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Why Am I Not High Even After Smoking Medical Marijuana



There are plenty of aspects of cannabis that are still unknown. That would be because of the lack of research. We all can thank the federal government for that. But that is for another day.  Today we will be talking about an issue that is very seldom talked about i.e. not being able to get high. Especially with a medical marijuana card. In a world where every second story is that of people getting high out of their minds, it can often be a very confusing position if you can’t pinpoint why you are not experiencing the same set of effects. Not that getting high should be your goal. But there are certain benefits that do come along with it. Especially if you look at the medical aspects.  It is a known fact that cannabis works differently for different people. Some people are more sensitive to the effects of cannabis, while others are more tolerant. The effects are all dependent on your own body. Everything from biology to genetics comes into play when one is looking at how cannabis works in your body.  We will be having a look at all the possible reasons why you might not be feeling high even after using medical marijuana.

Marijuana joint
A man holding a cannabis joint

The First-Time Effect

It is not a well-known fact but the truth is that it is often very tough for first-time users to feel the effects of cannabis. Actually, there are times when it may take several times before you can actually feel the full effects of the plant. So, if you are a new user then you should give it a couple of tries. Some theories about why you might not be feeling high when you use marijuana for the first couple of times.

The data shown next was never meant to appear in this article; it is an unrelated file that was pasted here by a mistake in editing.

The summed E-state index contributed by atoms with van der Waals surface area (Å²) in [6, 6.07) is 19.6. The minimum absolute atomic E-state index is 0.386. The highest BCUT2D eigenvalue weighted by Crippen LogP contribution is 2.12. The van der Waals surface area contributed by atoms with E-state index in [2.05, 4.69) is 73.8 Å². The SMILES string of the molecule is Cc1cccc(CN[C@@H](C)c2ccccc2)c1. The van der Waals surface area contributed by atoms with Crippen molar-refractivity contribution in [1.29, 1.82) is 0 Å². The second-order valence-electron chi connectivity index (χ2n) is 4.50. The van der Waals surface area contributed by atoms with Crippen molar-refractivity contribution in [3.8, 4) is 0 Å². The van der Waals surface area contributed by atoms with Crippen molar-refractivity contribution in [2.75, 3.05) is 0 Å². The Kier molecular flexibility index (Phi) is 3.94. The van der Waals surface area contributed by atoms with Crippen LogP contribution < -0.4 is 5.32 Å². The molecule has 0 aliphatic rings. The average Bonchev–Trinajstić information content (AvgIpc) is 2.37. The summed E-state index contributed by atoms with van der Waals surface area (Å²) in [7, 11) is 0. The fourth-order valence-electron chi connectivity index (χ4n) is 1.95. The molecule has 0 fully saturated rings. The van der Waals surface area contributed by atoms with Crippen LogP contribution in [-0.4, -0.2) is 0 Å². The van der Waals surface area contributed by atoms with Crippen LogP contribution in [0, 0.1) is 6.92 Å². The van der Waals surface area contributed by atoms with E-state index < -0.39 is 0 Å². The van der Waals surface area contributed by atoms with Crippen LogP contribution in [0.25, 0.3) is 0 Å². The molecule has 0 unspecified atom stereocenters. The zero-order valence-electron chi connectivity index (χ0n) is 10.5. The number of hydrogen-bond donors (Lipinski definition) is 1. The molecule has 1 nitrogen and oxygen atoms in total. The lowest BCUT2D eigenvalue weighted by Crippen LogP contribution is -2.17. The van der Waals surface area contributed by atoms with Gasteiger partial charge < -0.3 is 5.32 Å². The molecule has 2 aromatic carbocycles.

• Quite possibly you are just not using cannabis in the right manner as you are new to it. Maybe you just got a medical marijuana card and started smoking the herb. And, you aren’t  inhaling properly or there are some other reasons you will learn as you continue to read.
  • Cannabis works by reacting with cannabinoid receptors that are located throughout our brains and body. We produce a certain amount of cannabinoids naturally but that’s in very small quantities. There is a belief that it takes a little time for the receptors to get fully activated.
  • The final theory with beginners is that they might be facing some kind of psychological hindrance on your path to being high. This includes overthinking, anxiety, or any other kind of mental block that makes it tough for you to relax and enjoy the experience.